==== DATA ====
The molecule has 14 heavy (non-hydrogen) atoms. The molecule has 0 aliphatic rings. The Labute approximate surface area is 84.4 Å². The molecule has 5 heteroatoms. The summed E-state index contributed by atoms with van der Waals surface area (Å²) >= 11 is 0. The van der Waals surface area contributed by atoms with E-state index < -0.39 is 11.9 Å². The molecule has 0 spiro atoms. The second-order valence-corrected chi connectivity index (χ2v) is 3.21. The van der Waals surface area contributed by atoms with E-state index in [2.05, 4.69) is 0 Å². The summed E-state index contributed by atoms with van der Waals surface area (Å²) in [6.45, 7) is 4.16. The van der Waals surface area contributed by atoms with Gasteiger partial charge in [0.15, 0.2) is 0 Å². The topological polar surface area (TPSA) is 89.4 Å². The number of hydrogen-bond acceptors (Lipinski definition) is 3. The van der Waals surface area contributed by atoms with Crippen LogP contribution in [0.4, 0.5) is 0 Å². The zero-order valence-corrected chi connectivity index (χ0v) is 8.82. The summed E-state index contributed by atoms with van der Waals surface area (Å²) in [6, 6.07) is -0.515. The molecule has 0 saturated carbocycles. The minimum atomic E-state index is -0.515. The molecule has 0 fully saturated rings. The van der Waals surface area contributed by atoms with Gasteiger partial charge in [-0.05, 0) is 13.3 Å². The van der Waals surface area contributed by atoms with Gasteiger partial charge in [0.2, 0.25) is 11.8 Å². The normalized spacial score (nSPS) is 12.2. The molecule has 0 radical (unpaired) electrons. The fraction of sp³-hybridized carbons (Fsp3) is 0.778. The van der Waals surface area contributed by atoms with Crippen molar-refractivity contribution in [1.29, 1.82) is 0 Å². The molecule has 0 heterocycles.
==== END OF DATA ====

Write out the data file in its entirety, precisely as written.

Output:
The molecule has 14 heavy (non-hydrogen) atoms. The molecule has 0 aliphatic rings. The Labute approximate surface area is 84.4 Å². The molecule has 5 heteroatoms. The summed E-state index contributed by atoms with van der Waals surface area (Å²) >= 11 is 0. The van der Waals surface area contributed by atoms with E-state index < -0.39 is 11.9 Å². The molecule has 0 spiro atoms. The second-order valence-corrected chi connectivity index (χ2v) is 3.21. The van der Waals surface area contributed by atoms with E-state index in [2.05, 4.69) is 0 Å². The summed E-state index contributed by atoms with van der Waals surface area (Å²) in [6.45, 7) is 4.16. The van der Waals surface area contributed by atoms with Gasteiger partial charge in [0.15, 0.2) is 0 Å². The topological polar surface area (TPSA) is 89.4 Å². The number of hydrogen-bond acceptors (Lipinski definition) is 3. The van der Waals surface area contributed by atoms with Crippen LogP contribution in [0.4, 0.5) is 0 Å². The zero-order valence-corrected chi connectivity index (χ0v) is 8.82. The summed E-state index contributed by atoms with van der Waals surface area (Å²) in [6, 6.07) is -0.515. The molecule has 0 saturated carbocycles. The minimum atomic E-state index is -0.515. The molecule has 0 fully saturated rings. The van der Waals surface area contributed by atoms with Gasteiger partial charge in [-0.05, 0) is 13.3 Å². The van der Waals surface area contributed by atoms with Gasteiger partial charge in [0.2, 0.25) is 11.8 Å². The normalized spacial score (nSPS) is 12.2. The molecule has 0 radical (unpaired) electrons. The fraction of sp³-hybridized carbons (Fsp3) is 0.778. The van der Waals surface area contributed by atoms with Crippen molar-refractivity contribution in [1.29, 1.82) is 0 Å². The molecule has 0 heterocycles.